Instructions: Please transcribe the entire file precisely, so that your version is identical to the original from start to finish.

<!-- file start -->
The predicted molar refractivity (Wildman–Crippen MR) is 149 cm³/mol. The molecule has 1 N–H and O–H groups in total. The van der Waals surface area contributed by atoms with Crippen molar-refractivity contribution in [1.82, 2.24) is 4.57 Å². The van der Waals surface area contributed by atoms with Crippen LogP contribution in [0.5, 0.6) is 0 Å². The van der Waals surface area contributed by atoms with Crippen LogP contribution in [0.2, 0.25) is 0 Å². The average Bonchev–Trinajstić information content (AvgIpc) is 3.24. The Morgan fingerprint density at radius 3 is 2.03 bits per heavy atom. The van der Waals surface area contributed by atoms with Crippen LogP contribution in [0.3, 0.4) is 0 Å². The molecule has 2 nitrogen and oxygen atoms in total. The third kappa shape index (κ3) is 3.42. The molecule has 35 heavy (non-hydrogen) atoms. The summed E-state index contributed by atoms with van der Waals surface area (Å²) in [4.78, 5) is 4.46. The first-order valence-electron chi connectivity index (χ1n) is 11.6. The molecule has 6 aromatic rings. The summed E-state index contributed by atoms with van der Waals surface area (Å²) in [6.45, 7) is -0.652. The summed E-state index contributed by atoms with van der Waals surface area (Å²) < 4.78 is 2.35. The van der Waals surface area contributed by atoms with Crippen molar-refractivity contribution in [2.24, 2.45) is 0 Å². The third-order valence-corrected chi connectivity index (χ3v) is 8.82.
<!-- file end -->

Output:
The predicted molar refractivity (Wildman–Crippen MR) is 149 cm³/mol. The molecule has 1 N–H and O–H groups in total. The van der Waals surface area contributed by atoms with Crippen molar-refractivity contribution in [1.82, 2.24) is 4.57 Å². The van der Waals surface area contributed by atoms with Crippen LogP contribution in [0.5, 0.6) is 0 Å². The van der Waals surface area contributed by atoms with Crippen LogP contribution in [0.2, 0.25) is 0 Å². The average Bonchev–Trinajstić information content (AvgIpc) is 3.24. The Morgan fingerprint density at radius 3 is 2.03 bits per heavy atom. The van der Waals surface area contributed by atoms with Crippen LogP contribution in [0.3, 0.4) is 0 Å². The molecule has 2 nitrogen and oxygen atoms in total. The third kappa shape index (κ3) is 3.42. The molecule has 35 heavy (non-hydrogen) atoms. The summed E-state index contributed by atoms with van der Waals surface area (Å²) in [4.78, 5) is 4.46. The first-order valence-electron chi connectivity index (χ1n) is 11.6. The molecule has 6 aromatic rings. The summed E-state index contributed by atoms with van der Waals surface area (Å²) in [6.45, 7) is -0.652. The summed E-state index contributed by atoms with van der Waals surface area (Å²) < 4.78 is 2.35. The van der Waals surface area contributed by atoms with Crippen molar-refractivity contribution in [2.24, 2.45) is 0 Å². The third-order valence-corrected chi connectivity index (χ3v) is 8.82.